First off, poor Bishop Moeddel has offered his resignation for reasons of ill health (vascular dementia), and it’s been accepted by the Vatican. I don’t really remember seeing the guy; but he was our auxiliary bishop, so it’s sad.
This increases the burden on poor Archbishop Pilarczyk, who is also not in good health. However, the archbishop will be coming up on retirement age soon, so maybe for just a few years it won’t be too heavy a workload. And heck, maybe the Vatican will appoint him a co-adjutor. I think that would be good, as the archdiocese is not exactly in spiffy shape, financially or in many other ways. Guess we’ll just have to wait and see.
The corporation which owns my company was recently merged with another large corporation, and we got a visit today from our big boss there. We were there to try and promote goodwill and interest between our company and the bigwigs at the corporation (without sucking up, because we have our pride). He was there to try to reassure us that we weren’t going to get sold off, because we make the stockholders money. It seemed to go well. Our company choir sang, too, which I always enjoy.
(What? You don’t have a company choir? Tsk.)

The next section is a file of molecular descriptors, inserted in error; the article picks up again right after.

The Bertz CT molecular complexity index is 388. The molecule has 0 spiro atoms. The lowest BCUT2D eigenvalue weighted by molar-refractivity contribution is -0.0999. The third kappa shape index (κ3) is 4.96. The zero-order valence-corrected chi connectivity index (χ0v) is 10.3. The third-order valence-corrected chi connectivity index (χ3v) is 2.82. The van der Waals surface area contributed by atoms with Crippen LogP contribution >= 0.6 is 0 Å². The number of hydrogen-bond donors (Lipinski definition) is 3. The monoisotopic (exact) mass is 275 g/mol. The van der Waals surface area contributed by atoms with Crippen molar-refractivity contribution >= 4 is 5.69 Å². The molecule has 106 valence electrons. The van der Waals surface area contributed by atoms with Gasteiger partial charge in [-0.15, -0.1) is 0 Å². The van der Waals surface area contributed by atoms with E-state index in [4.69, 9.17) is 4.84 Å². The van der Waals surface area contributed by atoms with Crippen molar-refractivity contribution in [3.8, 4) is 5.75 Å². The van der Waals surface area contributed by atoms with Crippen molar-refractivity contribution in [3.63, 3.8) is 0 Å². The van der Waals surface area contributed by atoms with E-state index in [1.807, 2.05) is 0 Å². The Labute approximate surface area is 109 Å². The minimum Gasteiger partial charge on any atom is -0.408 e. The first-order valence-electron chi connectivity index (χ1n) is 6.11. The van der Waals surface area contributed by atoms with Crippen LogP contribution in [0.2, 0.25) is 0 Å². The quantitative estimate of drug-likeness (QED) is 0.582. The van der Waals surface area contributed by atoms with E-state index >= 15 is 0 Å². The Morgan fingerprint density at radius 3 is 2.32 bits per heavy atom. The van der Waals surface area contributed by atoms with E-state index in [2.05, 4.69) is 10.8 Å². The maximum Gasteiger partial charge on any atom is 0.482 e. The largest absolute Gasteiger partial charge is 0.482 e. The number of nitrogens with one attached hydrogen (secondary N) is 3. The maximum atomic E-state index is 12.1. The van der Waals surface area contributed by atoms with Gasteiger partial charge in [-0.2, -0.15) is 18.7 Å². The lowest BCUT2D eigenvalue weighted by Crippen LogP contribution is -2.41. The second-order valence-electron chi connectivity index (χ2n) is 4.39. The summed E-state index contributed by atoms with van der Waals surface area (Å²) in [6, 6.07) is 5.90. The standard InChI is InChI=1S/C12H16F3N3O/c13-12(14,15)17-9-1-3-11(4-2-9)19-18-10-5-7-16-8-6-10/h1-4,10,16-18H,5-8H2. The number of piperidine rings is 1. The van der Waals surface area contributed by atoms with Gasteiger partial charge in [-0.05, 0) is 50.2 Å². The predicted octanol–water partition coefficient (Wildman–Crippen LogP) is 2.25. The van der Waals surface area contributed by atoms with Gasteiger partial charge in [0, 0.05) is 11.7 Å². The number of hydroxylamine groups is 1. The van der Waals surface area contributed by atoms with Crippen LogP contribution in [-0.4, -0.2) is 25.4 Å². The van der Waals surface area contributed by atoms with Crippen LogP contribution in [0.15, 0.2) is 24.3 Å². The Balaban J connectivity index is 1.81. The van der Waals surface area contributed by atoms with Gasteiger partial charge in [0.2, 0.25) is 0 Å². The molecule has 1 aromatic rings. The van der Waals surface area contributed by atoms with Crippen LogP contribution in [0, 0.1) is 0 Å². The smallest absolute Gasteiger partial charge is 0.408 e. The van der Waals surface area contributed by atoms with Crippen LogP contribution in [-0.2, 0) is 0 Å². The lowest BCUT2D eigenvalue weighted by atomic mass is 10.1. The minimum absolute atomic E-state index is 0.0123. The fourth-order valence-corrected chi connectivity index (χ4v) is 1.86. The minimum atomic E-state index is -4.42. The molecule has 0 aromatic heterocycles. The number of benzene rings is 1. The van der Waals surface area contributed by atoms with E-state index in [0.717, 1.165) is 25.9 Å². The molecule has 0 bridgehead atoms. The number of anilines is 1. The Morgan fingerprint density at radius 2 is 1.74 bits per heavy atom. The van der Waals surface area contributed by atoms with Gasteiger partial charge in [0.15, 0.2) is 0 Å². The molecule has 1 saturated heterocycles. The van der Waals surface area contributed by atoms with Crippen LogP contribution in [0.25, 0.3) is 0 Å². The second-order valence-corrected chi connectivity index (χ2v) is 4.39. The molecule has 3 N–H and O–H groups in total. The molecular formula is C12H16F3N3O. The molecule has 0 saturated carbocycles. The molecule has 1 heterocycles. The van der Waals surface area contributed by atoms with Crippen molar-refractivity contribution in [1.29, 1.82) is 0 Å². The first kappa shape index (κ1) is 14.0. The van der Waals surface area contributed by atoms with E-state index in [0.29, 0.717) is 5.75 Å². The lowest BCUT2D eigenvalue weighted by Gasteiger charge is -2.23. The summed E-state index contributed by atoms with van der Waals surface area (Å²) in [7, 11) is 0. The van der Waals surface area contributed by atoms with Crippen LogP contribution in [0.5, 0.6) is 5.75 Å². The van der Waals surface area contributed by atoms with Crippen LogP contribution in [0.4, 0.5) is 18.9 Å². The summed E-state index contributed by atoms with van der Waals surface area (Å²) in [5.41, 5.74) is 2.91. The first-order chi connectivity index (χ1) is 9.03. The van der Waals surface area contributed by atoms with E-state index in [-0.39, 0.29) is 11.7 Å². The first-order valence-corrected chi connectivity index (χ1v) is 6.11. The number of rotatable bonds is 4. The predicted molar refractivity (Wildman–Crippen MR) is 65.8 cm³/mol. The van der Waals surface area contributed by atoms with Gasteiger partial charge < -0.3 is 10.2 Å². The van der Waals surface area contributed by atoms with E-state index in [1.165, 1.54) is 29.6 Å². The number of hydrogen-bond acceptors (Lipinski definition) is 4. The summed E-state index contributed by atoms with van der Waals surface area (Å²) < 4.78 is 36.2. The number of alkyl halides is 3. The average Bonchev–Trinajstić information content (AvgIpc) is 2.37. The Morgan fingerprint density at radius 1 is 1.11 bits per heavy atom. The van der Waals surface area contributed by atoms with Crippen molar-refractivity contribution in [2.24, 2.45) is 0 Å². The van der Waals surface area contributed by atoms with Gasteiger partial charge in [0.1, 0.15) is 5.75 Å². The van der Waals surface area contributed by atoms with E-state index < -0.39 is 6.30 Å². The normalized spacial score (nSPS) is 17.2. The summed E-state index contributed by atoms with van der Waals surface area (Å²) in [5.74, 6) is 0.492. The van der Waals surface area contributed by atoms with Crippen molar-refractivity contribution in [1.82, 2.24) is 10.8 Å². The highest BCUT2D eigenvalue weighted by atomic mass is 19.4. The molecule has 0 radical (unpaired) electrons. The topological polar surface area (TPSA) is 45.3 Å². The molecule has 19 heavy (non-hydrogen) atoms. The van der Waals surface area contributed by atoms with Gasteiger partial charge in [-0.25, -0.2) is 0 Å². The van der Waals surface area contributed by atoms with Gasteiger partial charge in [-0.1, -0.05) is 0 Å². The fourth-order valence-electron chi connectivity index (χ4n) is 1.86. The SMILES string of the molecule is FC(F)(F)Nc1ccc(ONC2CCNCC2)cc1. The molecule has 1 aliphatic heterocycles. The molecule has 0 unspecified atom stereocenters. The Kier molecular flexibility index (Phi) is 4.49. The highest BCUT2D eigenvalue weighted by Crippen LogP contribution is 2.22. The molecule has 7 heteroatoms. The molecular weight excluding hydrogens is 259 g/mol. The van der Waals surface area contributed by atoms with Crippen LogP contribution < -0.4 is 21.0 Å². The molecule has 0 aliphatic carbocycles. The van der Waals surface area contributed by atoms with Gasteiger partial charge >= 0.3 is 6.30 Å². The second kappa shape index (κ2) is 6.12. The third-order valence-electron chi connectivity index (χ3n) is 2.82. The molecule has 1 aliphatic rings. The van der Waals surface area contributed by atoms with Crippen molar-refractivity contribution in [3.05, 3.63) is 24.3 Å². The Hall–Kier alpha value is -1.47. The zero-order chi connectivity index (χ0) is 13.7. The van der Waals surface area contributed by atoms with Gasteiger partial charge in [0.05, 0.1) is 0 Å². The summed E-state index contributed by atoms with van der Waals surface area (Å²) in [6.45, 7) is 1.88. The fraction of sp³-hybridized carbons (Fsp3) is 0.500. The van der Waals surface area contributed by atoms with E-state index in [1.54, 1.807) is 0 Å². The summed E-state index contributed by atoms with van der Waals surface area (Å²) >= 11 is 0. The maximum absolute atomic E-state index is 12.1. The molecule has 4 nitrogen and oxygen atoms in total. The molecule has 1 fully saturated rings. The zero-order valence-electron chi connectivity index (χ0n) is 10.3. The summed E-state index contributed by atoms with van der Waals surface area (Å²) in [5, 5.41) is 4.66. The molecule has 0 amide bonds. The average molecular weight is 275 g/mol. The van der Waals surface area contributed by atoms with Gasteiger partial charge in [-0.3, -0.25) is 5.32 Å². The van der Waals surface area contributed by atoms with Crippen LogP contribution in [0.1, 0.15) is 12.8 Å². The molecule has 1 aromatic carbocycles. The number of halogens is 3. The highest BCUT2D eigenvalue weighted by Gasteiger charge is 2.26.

At one point, the big boss opened things up to a Q&A. This one lady asked a rather roundabout question, and the big boss immediately told her that he knew what she really was asking: Would the corporation be buying any other companies? (Like the competitor we keep joking they’re going to buy out, which we hope will turn out not to be a joke?) He told her that they were always looking for opportunities, but that if he told her anything more, he’d have to take her out and shoot her.
Which was pretty much what we expected, on that front. And yeah, it didn’t take telepathy, but it was nice to see that the big boss understood the situation.
It was very interesting to hear him answer other people, but I really wish that I’d known ahead of time that we’d be invited to ask questions. He says we can email him more questions, and I may well take him up on that. Telecommunications is in a funny place right now; and there are certain things going on which affect us as consumers, while other things may affect me as a podcaster. It would be interesting to know what’s likely to happen, or at least what the corporation would like to happen.
Finally, we had a famous visitor in my parish this weekend. I didn’t really see him, because I was cantoring and freaking about that. We had to put up numbers on the hymn boards, and then we had to change the numbers for the psalm we changed, and my parents weren’t there yet, would they get a seat? yes, and then there were dead roses in the vase by the statue of Mary and you can’t leave dead roses around, and then when I came back in from putting the roses in the trashcan, I noticed that some bunch of people had filled up the rows where the cantor usually sits, and one of them on the aisle was some older guy in a nice suit with some big old-person sunglasses on.
There are a lot of older guys in church, so you can see why the situational awareness did not trigger.